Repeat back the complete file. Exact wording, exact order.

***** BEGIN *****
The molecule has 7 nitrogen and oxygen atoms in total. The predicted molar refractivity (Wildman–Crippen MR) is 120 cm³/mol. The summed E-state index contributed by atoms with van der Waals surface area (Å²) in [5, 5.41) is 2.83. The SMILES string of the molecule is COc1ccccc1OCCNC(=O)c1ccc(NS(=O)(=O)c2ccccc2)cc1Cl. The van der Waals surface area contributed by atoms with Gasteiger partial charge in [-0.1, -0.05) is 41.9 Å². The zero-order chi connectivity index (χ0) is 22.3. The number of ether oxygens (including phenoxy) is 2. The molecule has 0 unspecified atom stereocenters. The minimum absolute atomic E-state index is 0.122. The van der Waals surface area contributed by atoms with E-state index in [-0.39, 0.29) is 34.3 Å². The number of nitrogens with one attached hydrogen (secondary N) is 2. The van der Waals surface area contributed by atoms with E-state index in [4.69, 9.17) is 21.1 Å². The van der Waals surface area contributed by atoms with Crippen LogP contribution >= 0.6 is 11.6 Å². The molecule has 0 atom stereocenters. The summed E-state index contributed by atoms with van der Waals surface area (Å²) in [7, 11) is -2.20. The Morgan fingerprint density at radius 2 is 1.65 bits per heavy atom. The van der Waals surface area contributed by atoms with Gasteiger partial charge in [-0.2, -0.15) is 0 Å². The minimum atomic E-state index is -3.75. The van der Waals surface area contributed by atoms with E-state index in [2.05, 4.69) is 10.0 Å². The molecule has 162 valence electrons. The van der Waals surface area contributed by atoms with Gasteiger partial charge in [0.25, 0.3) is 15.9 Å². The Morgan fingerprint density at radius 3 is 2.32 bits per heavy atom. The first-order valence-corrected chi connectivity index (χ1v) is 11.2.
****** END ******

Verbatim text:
The molecule has 7 nitrogen and oxygen atoms in total. The predicted molar refractivity (Wildman–Crippen MR) is 120 cm³/mol. The summed E-state index contributed by atoms with van der Waals surface area (Å²) in [5, 5.41) is 2.83. The SMILES string of the molecule is COc1ccccc1OCCNC(=O)c1ccc(NS(=O)(=O)c2ccccc2)cc1Cl. The van der Waals surface area contributed by atoms with Gasteiger partial charge in [-0.1, -0.05) is 41.9 Å². The zero-order chi connectivity index (χ0) is 22.3. The number of ether oxygens (including phenoxy) is 2. The molecule has 0 unspecified atom stereocenters. The minimum absolute atomic E-state index is 0.122. The van der Waals surface area contributed by atoms with E-state index in [-0.39, 0.29) is 34.3 Å². The number of nitrogens with one attached hydrogen (secondary N) is 2. The van der Waals surface area contributed by atoms with E-state index in [4.69, 9.17) is 21.1 Å². The van der Waals surface area contributed by atoms with Crippen LogP contribution >= 0.6 is 11.6 Å². The molecule has 0 atom stereocenters. The summed E-state index contributed by atoms with van der Waals surface area (Å²) in [7, 11) is -2.20. The Morgan fingerprint density at radius 2 is 1.65 bits per heavy atom. The van der Waals surface area contributed by atoms with Gasteiger partial charge in [-0.2, -0.15) is 0 Å². The minimum atomic E-state index is -3.75. The van der Waals surface area contributed by atoms with E-state index in [2.05, 4.69) is 10.0 Å². The molecule has 162 valence electrons. The van der Waals surface area contributed by atoms with Gasteiger partial charge in [0.25, 0.3) is 15.9 Å². The Morgan fingerprint density at radius 3 is 2.32 bits per heavy atom. The first-order valence-corrected chi connectivity index (χ1v) is 11.2.